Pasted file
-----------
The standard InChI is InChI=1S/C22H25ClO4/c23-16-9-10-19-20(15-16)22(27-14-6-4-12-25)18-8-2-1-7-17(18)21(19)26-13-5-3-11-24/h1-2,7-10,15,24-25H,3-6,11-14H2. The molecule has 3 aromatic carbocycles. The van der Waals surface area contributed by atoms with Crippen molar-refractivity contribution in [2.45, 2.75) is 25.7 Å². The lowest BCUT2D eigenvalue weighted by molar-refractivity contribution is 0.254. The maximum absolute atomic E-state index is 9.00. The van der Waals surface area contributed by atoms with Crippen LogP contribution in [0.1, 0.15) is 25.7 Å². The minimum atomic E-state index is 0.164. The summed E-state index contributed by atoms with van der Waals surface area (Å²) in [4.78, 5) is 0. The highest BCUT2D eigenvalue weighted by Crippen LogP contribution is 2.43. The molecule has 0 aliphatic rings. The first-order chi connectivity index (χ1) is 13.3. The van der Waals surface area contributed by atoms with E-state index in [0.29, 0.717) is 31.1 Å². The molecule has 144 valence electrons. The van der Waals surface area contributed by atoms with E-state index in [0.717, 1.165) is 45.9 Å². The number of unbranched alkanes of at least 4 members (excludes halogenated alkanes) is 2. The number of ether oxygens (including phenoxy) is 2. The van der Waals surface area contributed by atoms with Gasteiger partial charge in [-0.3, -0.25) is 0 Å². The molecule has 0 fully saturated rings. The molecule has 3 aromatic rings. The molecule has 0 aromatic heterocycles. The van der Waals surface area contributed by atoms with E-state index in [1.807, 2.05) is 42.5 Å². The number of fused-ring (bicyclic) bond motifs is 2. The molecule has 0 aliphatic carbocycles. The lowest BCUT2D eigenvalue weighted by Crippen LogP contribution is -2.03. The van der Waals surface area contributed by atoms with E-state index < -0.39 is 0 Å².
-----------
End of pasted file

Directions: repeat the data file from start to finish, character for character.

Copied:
The standard InChI is InChI=1S/C22H25ClO4/c23-16-9-10-19-20(15-16)22(27-14-6-4-12-25)18-8-2-1-7-17(18)21(19)26-13-5-3-11-24/h1-2,7-10,15,24-25H,3-6,11-14H2. The molecule has 3 aromatic carbocycles. The van der Waals surface area contributed by atoms with Crippen molar-refractivity contribution in [2.45, 2.75) is 25.7 Å². The lowest BCUT2D eigenvalue weighted by molar-refractivity contribution is 0.254. The maximum absolute atomic E-state index is 9.00. The van der Waals surface area contributed by atoms with Crippen LogP contribution in [0.1, 0.15) is 25.7 Å². The minimum atomic E-state index is 0.164. The summed E-state index contributed by atoms with van der Waals surface area (Å²) in [4.78, 5) is 0. The highest BCUT2D eigenvalue weighted by Crippen LogP contribution is 2.43. The molecule has 0 aliphatic rings. The first-order chi connectivity index (χ1) is 13.3. The van der Waals surface area contributed by atoms with E-state index in [0.29, 0.717) is 31.1 Å². The molecule has 144 valence electrons. The van der Waals surface area contributed by atoms with E-state index in [0.717, 1.165) is 45.9 Å². The number of unbranched alkanes of at least 4 members (excludes halogenated alkanes) is 2. The number of ether oxygens (including phenoxy) is 2. The van der Waals surface area contributed by atoms with Gasteiger partial charge in [-0.3, -0.25) is 0 Å². The molecule has 0 fully saturated rings. The molecule has 3 aromatic rings. The molecule has 0 aromatic heterocycles. The van der Waals surface area contributed by atoms with E-state index in [1.807, 2.05) is 42.5 Å². The number of fused-ring (bicyclic) bond motifs is 2. The molecule has 0 aliphatic carbocycles. The lowest BCUT2D eigenvalue weighted by Crippen LogP contribution is -2.03. The van der Waals surface area contributed by atoms with E-state index < -0.39 is 0 Å².